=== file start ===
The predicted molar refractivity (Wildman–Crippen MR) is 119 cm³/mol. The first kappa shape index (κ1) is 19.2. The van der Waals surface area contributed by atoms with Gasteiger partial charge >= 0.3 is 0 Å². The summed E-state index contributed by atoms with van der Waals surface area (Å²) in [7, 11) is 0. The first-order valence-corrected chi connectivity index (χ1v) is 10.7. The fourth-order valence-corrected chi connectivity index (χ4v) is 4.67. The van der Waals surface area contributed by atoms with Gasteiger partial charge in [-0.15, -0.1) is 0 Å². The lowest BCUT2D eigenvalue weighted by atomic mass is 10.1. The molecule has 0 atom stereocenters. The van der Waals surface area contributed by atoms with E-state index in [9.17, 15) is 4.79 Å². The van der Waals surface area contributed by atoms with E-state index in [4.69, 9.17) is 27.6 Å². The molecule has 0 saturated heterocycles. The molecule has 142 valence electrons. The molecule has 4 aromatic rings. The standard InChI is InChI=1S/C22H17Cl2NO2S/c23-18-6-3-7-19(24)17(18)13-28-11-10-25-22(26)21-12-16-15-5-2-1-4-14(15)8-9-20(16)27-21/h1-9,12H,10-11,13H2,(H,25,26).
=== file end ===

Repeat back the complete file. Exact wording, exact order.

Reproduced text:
The predicted molar refractivity (Wildman–Crippen MR) is 119 cm³/mol. The first kappa shape index (κ1) is 19.2. The van der Waals surface area contributed by atoms with Gasteiger partial charge >= 0.3 is 0 Å². The summed E-state index contributed by atoms with van der Waals surface area (Å²) in [7, 11) is 0. The first-order valence-corrected chi connectivity index (χ1v) is 10.7. The fourth-order valence-corrected chi connectivity index (χ4v) is 4.67. The van der Waals surface area contributed by atoms with Gasteiger partial charge in [-0.15, -0.1) is 0 Å². The lowest BCUT2D eigenvalue weighted by atomic mass is 10.1. The molecule has 0 atom stereocenters. The van der Waals surface area contributed by atoms with E-state index in [9.17, 15) is 4.79 Å². The van der Waals surface area contributed by atoms with E-state index in [4.69, 9.17) is 27.6 Å². The molecule has 0 saturated heterocycles. The molecule has 142 valence electrons. The molecule has 4 aromatic rings. The standard InChI is InChI=1S/C22H17Cl2NO2S/c23-18-6-3-7-19(24)17(18)13-28-11-10-25-22(26)21-12-16-15-5-2-1-4-14(15)8-9-20(16)27-21/h1-9,12H,10-11,13H2,(H,25,26).